Styling themselves as right-wing disrupters, Britain’s new Conservative prime minister Liz Truss and her close friend and finance minister ... Kwasi Kwarteng haven’t disappointed their band of supporters.
Buckingham Palace announced the 96-year-old queen’s death in the evening of 8 September.
One of the first African leaders to respond was President Nana Akufo-Addo of Ghana, which Elizabeth II famously visited four years after independence in 1961, ushering in a new era of relations between the United Kingdom and its former colonies. Akufo-Addo announced on Twitter that flags would be flown at half mast across the country for seven days.
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“My thoughts and the thoughts of all Ghanaians, at home and abroad, are with Queen Elizabeth II, the British Monarch and Head of the Commonwealth, the organization of which Ghana is a proud member, and her family in these difficult moments,” Akufo-Addo said. “I wish her the best and God’s blessings.”
Ex-presidents John Mahama and John Kufuor also took to Twitter to honour the queen’s memory.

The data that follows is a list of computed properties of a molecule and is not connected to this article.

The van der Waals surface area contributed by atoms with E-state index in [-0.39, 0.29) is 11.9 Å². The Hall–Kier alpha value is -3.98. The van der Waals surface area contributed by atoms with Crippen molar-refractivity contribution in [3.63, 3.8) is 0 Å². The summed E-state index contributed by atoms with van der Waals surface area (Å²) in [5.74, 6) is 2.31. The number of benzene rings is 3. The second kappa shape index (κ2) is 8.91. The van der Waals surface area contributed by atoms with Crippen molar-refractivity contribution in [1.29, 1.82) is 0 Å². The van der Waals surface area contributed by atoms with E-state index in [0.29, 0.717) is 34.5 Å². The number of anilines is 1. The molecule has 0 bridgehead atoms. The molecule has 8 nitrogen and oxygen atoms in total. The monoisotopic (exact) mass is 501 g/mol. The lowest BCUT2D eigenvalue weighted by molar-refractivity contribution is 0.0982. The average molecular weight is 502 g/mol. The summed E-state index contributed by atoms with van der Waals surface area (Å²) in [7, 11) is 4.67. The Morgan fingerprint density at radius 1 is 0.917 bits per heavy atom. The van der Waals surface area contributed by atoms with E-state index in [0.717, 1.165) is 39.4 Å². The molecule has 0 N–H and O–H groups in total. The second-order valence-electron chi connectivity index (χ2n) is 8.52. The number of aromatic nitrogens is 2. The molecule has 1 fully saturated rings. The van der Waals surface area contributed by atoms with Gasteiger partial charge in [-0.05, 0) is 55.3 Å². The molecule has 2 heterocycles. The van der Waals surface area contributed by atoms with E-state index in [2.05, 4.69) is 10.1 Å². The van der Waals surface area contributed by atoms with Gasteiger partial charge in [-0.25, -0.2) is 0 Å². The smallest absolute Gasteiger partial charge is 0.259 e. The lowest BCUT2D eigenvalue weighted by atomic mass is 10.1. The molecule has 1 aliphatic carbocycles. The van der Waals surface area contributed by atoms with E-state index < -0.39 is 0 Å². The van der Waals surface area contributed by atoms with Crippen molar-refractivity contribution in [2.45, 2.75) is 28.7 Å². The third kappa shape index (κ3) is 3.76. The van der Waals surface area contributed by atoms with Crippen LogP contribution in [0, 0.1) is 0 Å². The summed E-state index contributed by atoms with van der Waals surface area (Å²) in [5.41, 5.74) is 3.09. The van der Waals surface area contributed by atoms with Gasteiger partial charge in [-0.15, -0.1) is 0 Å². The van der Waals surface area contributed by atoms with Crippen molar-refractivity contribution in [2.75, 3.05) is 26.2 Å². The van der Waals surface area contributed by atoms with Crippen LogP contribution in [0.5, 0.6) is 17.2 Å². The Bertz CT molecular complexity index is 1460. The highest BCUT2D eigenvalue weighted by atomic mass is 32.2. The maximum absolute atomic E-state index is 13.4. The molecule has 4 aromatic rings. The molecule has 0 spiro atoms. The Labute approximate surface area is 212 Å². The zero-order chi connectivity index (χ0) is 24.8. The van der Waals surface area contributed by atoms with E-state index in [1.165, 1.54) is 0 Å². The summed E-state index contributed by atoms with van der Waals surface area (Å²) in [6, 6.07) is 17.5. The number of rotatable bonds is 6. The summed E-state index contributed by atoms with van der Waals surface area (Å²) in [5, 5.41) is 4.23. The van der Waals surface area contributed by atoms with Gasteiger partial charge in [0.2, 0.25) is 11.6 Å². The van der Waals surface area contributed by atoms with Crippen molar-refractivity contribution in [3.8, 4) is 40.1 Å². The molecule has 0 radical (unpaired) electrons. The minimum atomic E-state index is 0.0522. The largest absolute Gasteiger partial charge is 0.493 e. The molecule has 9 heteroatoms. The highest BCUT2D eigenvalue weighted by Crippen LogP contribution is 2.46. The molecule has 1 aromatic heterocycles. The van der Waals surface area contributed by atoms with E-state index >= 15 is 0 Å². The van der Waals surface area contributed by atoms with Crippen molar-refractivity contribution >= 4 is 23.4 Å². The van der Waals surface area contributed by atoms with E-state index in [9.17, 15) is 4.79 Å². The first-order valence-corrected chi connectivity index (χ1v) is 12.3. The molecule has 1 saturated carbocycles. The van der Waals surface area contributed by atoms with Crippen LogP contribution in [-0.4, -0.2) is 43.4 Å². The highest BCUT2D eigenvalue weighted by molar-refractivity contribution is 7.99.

“Sad to hear the passing of Queen Elizabeth II,” Mahama said. “She carried her royal duties with grace, poise & dignity. An icon of pride not only to the British people but the Commonwealth. Our hearts go out to King Charles III and the Royal Family. May God grant her peaceful repose.”
The Commonwealth family
Other leaders quickly followed suit, expressing condolences to the royal family and the British people while praising the late queen for helping keep the association of countries of the former British empire together for 70 years.
President Muhammadu Buhari sent out a string of tweets around midnight local time noting Nigeria’s “immense sadness” at her passing and praying that King Charles III’s reign “will witness continuing robust relations between our two nations.”
“The story of modern Nigeria will never be complete without a chapter on Queen Elizabeth ll, a towering global personality and an outstanding leader,” Buhari wrote. “She dedicated her life to making her nation, the Commonwealth and the entire world a better place.”
In Kenya, President Uhuru Kenyatta released a statement early Friday calling the queen a “towering icon of selfless service to humanity and a key figurehead of not only the United Kingdom and the Commonwealth of Nations where Kenya is a distinguished member but the entire world.”
Meanwhile President-elect William Ruto called the Queen’s leadership of the Commonwealth of Nations “admirable”.
“The modern Commonwealth is her legacy,” echoed President Paul Kagame of Rwanda.